This would be achieved by diverting the existing Barton to Grimsby and Cleethorpes trains up a freight-only section used by traffic heading to Immingham docks. There have never been passenger trains using this path before.

This rail map clipped from Wikipedia shows the Barton Line to Barton-on-Humber station.

Note.

  1. Barton-on-Humber station has a bus link to Hull station.
  2. The loop gives a grand tour of the Port of Immingham on what is now a freight-only line.
  3. There is a lot of development going on in the area including the AltAlto aviation biofuel, that I wrote about in Grant Shapps Announcement On Friday.

Perhaps all this development is causing a lot of small problems.

  • Is it causing congestion on the roads?
  • Are workers difficult to find in the Immingham area?
  • Is commuting over the Humber Bridge expensive?
  • Is parking difficult in the Port?

North Lincolnshire Council could feel that a better rail connection serving the Port of Immingham, would be an asset, that reduces these problems.

I suspect the current two-hourly service between Barton-on-Humber and Cleethorpes stations, will be replaced by an hourly one, between Barton-on-Humber and Gainsborough Lea Road stations, that takes the following route.

  • Barton-on-Humber to Ulceby
  • At Ulceby station the train will reverse and go clockwise around the loop.
  • After calling at Great Coates, Healing, Stallingborough and Habrough stations, the train would go West to Barnetby and Gainsborough Lea Road stations.
  • Passengers wanting to go from Barton-on-Humber to Grimsby Town or Cleethorpes, would change at Great Coates station.

It may look a rather round-about route, but I suspect that the plan includes some stations to serve the Port of Immingham and the industrial development.

I suspect that some of these port, oil, chemical and energy companies can afford to pay a contribution.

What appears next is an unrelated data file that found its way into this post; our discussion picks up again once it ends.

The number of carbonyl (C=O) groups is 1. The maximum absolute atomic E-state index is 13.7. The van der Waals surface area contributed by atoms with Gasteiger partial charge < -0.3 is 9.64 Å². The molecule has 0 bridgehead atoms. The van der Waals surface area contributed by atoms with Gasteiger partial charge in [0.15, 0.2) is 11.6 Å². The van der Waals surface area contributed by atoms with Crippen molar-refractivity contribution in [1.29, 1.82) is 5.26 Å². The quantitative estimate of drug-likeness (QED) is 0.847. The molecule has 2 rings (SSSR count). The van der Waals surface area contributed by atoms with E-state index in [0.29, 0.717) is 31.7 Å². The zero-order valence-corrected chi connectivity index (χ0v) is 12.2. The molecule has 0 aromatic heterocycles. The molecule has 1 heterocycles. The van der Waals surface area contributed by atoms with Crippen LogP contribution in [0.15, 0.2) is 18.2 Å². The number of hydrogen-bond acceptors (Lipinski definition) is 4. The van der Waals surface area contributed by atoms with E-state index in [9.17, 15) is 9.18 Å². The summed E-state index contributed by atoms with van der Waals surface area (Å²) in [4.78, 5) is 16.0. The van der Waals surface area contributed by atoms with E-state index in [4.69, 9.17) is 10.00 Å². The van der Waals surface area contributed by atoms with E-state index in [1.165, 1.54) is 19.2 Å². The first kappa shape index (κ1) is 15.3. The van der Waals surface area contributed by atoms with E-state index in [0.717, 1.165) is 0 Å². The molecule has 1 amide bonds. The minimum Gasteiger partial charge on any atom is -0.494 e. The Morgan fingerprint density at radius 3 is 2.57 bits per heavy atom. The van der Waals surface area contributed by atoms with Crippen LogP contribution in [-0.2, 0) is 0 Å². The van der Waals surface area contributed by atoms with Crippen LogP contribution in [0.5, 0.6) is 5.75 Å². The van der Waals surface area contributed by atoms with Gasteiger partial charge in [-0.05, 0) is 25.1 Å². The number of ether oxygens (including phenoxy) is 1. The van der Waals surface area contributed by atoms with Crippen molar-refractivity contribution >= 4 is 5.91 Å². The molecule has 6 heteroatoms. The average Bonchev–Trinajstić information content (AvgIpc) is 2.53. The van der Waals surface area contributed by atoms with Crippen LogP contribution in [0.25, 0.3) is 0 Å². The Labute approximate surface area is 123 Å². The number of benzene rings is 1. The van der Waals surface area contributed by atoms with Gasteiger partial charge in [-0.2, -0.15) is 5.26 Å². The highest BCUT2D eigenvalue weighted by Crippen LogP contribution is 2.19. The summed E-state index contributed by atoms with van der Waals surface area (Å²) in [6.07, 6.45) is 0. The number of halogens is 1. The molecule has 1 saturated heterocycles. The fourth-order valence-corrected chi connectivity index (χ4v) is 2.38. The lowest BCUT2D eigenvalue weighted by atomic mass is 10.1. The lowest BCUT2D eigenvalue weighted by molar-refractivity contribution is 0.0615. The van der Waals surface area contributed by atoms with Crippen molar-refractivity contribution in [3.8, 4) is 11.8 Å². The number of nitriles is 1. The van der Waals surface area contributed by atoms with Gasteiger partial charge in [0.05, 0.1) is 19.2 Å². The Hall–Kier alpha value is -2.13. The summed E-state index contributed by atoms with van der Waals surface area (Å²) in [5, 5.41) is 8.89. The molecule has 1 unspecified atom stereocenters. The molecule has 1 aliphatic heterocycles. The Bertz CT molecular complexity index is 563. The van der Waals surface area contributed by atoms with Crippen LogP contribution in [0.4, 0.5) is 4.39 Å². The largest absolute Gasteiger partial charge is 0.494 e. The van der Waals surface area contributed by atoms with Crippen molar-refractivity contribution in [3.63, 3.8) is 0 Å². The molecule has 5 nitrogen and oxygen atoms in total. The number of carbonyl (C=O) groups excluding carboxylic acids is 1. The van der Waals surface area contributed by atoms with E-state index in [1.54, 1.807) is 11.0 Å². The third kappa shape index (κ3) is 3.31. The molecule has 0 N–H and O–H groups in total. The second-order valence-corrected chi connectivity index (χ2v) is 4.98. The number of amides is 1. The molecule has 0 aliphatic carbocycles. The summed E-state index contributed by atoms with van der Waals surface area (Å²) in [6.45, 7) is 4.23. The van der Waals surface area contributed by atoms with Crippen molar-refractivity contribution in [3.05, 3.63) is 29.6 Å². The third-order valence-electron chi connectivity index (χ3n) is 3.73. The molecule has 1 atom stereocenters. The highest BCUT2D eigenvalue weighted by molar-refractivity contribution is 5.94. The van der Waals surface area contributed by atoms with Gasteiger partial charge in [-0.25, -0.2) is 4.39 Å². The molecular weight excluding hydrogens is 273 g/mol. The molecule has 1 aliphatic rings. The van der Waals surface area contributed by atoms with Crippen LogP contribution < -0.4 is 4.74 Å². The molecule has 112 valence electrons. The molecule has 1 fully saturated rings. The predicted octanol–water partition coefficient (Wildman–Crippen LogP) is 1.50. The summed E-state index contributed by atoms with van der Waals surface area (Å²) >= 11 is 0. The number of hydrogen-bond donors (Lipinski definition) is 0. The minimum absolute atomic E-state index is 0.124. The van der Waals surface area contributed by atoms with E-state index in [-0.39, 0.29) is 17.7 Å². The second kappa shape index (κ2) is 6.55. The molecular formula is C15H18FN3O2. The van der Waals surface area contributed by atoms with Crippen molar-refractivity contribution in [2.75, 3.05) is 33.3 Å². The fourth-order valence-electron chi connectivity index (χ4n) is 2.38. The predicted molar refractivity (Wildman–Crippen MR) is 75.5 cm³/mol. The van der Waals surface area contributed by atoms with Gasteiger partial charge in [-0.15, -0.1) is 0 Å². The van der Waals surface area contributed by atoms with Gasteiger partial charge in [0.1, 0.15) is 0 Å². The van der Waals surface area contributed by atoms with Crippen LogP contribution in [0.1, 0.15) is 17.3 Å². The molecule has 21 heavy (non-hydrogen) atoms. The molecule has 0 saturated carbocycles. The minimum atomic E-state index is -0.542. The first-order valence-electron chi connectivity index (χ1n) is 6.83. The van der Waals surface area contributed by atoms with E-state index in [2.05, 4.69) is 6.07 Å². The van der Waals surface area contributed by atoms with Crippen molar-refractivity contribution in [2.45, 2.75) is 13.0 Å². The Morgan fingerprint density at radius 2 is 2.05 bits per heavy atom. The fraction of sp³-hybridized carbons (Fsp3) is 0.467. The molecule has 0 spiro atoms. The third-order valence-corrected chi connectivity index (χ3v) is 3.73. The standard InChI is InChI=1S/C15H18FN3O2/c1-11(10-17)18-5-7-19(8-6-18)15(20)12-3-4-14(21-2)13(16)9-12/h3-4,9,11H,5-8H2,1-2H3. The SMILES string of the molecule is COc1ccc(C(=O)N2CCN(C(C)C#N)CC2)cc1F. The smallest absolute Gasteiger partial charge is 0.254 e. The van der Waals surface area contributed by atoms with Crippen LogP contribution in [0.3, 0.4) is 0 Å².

Gainsborough Lea Road Station

Gainsborough Lea Road station is a mix of architectural styles.

But with the addition of a friendly café and some other facilities, it would be a good interchange between the Immingham area and Sheffield and the county town of Lincoln.

Future Trains

Lincolnshire is an energy-rich county, which partly explains all the industrial development in the North-East of the county around Grimsby, Immingham and Scunthorpe.

  • Immingham is a large importer of biomass for power generation.
  • There are off-shore and on-shore gas fields connected to Theddlethorpe gas terminal.
  • There is the large power station complex at Keadby.

But the energy mix is a-changing.

  • Keadby now includes a solar farm.
  • Wind turbines are springing up both on land and in the sea.

If I was to make a prediction, it would be that more and more large energy-related businesses will develop in the area.

  • In recent months, Altalto’s waste-to-aviation biofuel plant has been given national and local government backing to be built at Immingham.
  • ITM Power are involved in a hydrogen development project in the area.
  • I wouldn’t be surprised to see hydrogen produced for transport from all this energy.

I think it will be inevitable, that zero-carbon battery electric or hydrogen-powered trains will run in the area.

  • Cleethorpes and Doncaster via Scunthorpe 52 miles apart.
  • Cleethorpes and Barton-on-Humber are 23 miles apart
  • Lincoln and Newark are 16.5 miles apart.
  • Lincoln and Doncaster are 37 miles apart.
  • Lincoln and Sheffield are 48 miles apart
  • Lincoln and the electrification at Peterborough are 54 miles apart.
  • Skegness and Sleaford are 41 miles apart.
  • Sleaford and Grantham are 18 miles apart.

With charging facilities at Barton-on-Humber, Lincoln, Skegness and Sleaford, the whole of Lincolnshire could be served by zero-carbon battery electric trains.